After numerous interruptions and several days of reading in 5-10 minute fits and spurts, I finally was able to read and finish Closer than Blood by Gregg Olsen. This is another fantastic mystery-thriller that leaves the reader trying to guess whodunit (or in this case who helped) until the final pages.

The reader is re-united with Detective Kendall Stark and her partner. They aren’t working a current case at the beginning of this story but are simply involved in the periphery. Why? Kendall feels that an evil and devious high school classmate, Tori, is more involved than just being the innocent bystander in her husband’s death. Tori’s twin sister, Lainie is the proverbial good sister and she also feels that there is more to this story than meets the eye. Is this another instance of Tori getting away with murder…literally and figuratively speaking?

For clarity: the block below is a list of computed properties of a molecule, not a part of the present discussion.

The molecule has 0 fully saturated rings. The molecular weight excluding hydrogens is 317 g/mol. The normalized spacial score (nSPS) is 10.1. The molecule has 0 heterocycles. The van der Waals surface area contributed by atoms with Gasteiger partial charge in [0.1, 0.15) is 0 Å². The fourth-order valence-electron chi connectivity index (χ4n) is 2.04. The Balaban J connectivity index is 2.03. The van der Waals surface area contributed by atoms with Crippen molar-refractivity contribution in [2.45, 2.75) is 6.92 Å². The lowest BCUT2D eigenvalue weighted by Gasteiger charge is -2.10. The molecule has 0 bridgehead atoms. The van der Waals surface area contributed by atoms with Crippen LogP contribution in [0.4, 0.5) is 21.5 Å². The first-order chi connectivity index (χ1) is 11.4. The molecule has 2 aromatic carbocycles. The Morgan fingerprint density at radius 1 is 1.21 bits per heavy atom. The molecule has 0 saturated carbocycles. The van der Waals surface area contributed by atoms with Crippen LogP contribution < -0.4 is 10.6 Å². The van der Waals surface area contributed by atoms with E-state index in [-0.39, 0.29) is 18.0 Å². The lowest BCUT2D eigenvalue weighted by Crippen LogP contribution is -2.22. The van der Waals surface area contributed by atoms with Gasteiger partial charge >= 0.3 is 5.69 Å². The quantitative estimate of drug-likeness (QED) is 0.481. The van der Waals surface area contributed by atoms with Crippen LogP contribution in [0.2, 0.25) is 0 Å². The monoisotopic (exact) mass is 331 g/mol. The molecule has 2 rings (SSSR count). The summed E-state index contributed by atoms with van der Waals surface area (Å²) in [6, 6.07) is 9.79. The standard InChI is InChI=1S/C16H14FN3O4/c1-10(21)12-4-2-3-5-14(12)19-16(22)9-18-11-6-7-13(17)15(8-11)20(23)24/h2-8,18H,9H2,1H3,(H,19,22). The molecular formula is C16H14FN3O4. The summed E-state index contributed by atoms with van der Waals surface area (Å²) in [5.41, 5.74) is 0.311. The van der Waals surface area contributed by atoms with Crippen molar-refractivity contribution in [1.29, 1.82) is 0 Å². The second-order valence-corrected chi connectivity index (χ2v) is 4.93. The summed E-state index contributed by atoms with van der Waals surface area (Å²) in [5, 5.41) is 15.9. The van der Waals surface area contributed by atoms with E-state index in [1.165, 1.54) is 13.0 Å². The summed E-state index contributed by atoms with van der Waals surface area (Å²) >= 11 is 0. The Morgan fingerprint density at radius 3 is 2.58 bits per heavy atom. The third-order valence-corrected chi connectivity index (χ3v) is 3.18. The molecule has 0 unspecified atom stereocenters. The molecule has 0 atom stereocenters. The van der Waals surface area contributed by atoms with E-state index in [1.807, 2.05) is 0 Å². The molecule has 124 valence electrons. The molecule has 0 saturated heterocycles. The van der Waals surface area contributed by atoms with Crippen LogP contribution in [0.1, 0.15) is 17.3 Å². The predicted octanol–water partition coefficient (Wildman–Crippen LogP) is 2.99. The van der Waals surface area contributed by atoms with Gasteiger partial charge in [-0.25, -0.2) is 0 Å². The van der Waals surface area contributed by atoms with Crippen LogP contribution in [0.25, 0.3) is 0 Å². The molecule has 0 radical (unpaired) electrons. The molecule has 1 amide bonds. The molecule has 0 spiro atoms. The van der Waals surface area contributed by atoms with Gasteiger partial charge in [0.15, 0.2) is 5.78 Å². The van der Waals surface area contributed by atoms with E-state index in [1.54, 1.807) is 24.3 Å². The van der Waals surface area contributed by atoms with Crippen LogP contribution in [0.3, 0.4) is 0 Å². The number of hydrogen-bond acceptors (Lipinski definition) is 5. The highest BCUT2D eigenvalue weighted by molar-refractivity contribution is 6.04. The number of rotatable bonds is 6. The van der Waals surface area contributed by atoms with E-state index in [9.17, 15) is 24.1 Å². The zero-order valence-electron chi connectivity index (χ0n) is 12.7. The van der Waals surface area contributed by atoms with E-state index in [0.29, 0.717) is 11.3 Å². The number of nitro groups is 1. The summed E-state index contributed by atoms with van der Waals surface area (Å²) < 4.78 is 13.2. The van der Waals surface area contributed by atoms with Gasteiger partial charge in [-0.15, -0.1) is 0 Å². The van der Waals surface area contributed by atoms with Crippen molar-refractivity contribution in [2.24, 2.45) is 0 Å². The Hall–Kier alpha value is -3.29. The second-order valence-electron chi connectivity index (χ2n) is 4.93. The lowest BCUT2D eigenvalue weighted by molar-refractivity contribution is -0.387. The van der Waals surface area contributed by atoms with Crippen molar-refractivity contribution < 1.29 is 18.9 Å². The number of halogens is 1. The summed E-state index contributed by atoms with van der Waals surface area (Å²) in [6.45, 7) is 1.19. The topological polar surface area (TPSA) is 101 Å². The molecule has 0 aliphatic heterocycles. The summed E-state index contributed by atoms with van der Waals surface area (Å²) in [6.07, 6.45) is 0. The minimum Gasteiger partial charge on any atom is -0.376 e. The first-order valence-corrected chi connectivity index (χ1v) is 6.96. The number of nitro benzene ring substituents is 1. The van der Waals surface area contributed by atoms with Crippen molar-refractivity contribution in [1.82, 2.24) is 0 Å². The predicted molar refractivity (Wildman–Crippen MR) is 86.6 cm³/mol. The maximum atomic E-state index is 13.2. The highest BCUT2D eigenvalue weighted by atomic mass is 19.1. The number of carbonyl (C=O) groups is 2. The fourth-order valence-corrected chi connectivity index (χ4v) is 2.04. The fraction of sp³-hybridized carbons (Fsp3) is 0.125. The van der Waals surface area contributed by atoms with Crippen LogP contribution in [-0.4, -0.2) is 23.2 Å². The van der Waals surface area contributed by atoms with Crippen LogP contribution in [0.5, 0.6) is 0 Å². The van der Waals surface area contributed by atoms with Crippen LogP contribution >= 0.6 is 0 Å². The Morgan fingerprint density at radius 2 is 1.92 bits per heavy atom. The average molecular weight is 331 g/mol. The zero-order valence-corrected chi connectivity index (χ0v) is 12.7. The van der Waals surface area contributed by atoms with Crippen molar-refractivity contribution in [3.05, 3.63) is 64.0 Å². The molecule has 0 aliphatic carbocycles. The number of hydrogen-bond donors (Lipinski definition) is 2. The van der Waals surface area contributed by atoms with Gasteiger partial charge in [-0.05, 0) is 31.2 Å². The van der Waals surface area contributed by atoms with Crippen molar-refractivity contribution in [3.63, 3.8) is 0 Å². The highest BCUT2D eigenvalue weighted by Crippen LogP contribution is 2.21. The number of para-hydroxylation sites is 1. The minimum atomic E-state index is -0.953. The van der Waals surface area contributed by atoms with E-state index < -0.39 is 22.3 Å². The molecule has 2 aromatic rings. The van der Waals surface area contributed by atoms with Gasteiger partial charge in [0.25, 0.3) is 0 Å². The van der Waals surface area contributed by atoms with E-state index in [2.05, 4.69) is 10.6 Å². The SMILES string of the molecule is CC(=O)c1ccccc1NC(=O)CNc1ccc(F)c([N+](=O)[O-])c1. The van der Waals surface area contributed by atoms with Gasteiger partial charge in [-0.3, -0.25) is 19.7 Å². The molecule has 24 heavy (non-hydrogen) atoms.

I enjoyed the intrigue and mayhem that is unveiled throughout this story. There are times when Kendall’s investigation into the past and present seems to go off half-cocked but, trust me, it makes sense in the end. The theme that ties all of the little stories together seems to be what secrets are we all hiding and what lengths are we willing to go in order to protect those secrets. The characters might seem trite at first, good twin vs. evil twin, but Lainie, as the good twin, is not the perfect child or adult. She has her fair share of faults and weaknesses. However, Tori goes a long way in epitomizing the evil twin. She is so much more than a femme fatale, although she fits that role quite well. As the story unfolds, Tori becomes not only hated but reviled by the reader as well as the characters in the story. This feeling of camraderie with the characters is one of the things that makes Mr. Olsen’s writings so unique, in my opinion. I’ve read all of his fiction works and enjoyed them all and Closer Than Blood was no exception. A well-written and well executed mystery that brings thrills and chills.